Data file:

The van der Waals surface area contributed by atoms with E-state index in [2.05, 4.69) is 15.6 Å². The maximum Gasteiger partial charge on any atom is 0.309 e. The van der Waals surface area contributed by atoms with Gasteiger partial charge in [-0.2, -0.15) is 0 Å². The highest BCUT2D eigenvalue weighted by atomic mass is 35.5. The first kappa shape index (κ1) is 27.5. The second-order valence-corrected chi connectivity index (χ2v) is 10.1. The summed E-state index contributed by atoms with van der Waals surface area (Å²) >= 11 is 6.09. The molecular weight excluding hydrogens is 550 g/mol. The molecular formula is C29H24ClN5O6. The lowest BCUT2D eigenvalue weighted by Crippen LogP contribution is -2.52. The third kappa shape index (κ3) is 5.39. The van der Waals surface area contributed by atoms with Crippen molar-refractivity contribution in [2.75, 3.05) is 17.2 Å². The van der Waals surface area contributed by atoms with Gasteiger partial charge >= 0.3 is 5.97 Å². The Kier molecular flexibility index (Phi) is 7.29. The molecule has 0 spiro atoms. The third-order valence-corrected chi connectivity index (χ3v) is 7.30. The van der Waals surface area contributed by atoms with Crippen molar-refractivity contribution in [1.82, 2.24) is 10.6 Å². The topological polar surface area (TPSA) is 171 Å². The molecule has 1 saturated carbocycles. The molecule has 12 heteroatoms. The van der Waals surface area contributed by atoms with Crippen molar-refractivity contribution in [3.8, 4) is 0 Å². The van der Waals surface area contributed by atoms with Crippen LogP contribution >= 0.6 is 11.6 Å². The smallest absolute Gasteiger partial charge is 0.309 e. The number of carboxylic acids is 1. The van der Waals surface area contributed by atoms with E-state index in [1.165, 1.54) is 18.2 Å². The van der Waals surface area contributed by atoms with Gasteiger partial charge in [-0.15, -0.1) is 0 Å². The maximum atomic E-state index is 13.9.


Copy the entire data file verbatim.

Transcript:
The van der Waals surface area contributed by atoms with E-state index in [2.05, 4.69) is 15.6 Å². The maximum Gasteiger partial charge on any atom is 0.309 e. The van der Waals surface area contributed by atoms with Gasteiger partial charge in [-0.2, -0.15) is 0 Å². The highest BCUT2D eigenvalue weighted by atomic mass is 35.5. The first kappa shape index (κ1) is 27.5. The second-order valence-corrected chi connectivity index (χ2v) is 10.1. The summed E-state index contributed by atoms with van der Waals surface area (Å²) >= 11 is 6.09. The molecular weight excluding hydrogens is 550 g/mol. The molecular formula is C29H24ClN5O6. The lowest BCUT2D eigenvalue weighted by Crippen LogP contribution is -2.52. The third kappa shape index (κ3) is 5.39. The van der Waals surface area contributed by atoms with Crippen molar-refractivity contribution in [2.75, 3.05) is 17.2 Å². The van der Waals surface area contributed by atoms with Gasteiger partial charge >= 0.3 is 5.97 Å². The Kier molecular flexibility index (Phi) is 7.29. The molecule has 0 spiro atoms. The third-order valence-corrected chi connectivity index (χ3v) is 7.30. The van der Waals surface area contributed by atoms with Crippen molar-refractivity contribution in [1.82, 2.24) is 10.6 Å². The topological polar surface area (TPSA) is 171 Å². The molecule has 1 saturated carbocycles. The molecule has 12 heteroatoms. The van der Waals surface area contributed by atoms with Crippen molar-refractivity contribution in [3.8, 4) is 0 Å². The van der Waals surface area contributed by atoms with Crippen LogP contribution >= 0.6 is 11.6 Å². The smallest absolute Gasteiger partial charge is 0.309 e. The number of carboxylic acids is 1. The van der Waals surface area contributed by atoms with E-state index in [1.165, 1.54) is 18.2 Å². The van der Waals surface area contributed by atoms with Gasteiger partial charge in [-0.15, -0.1) is 0 Å². The maximum atomic E-state index is 13.9.